Apple and Google have teamed up to offer a secure and private implementation of coronavirus contact tracing on iOS and Android. Follow the procedure to enable/disable COVID-19 contact tracing on iPhone in iOS settings.
Update 30/12/21: One of Apple’s executives shared more about how contact tracing hasn’t been widely adopted in the US and said it shouldn’t have been left to individual states to adopt it. . Right after, a Washington Post report pointed out that more than 20 US states do not support Apple/Google contact tracing.
Anonymous COVID-19 contact tracing via Bluetooth (not GPS location) became available from iOS 13.5. Contact tracing is called “Exposure Notifications” on iPhone and is disabled by default.
Apple and Google have detailed how contact tracing is built around privacy and security, read more about that in our full explainer and on Apple’s website.
COVID-19 exposure notifications (contact tracing) are disabled by default in iOS. This means that it does not collect any data without you activating the feature. Follow below to check our settings.
In iOS 14/15 and later
- Open the Settings app on your iPhone
- Swipe down and tap Exposure Notifications just above the battery
- Contact tracing (exposure notifications) is off by default – you can confirm your setting at the top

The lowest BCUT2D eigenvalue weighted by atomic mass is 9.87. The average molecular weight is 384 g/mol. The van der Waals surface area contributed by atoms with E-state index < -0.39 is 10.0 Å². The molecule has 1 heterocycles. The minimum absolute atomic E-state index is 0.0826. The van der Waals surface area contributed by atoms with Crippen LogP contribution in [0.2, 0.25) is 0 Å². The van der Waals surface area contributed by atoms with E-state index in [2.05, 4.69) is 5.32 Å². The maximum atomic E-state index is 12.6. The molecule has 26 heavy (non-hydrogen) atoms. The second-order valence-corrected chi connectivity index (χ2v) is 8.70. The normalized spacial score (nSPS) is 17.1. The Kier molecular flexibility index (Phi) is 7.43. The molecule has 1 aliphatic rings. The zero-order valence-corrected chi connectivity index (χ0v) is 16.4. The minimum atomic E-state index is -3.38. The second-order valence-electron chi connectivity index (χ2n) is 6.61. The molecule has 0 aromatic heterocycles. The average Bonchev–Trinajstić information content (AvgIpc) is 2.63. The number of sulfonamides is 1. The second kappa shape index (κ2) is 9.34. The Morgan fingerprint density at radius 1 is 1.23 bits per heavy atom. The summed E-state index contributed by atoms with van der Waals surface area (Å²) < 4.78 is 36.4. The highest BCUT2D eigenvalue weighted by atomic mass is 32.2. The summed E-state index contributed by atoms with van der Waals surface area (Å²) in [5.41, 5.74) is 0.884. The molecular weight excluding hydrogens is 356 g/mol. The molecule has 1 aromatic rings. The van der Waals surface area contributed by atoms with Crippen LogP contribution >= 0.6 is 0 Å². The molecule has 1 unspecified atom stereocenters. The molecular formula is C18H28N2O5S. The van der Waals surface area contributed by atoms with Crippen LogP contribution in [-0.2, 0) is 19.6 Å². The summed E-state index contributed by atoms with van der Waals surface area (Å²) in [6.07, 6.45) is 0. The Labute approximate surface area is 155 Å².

- Faucet Enable Exposure Notifications to see if the feature is available in your region
- You can only use the feature if a local health authority has made it available
- You can turn off “Availability Alerts” if you don’t want to know when contact tracing is available in your area
In iOS 13.6.1 and earlier
- Head to Settings on your iPhone
- Swipe down and tap Private life
- Choose now Health
- Faucet Logging exposure to COVID-19 at the top
- You will need an authorized app before exposure notifications can be enabled. But then you can tap the toggle to turn notifications on or off
- You can also delete exposure logs manually at any time at the bottom of settings
Read more 9to5Mac tutorials:
FTC: We use revenue-generating automatic affiliate links. Following.
Check out 9to5Mac on YouTube for more Apple news: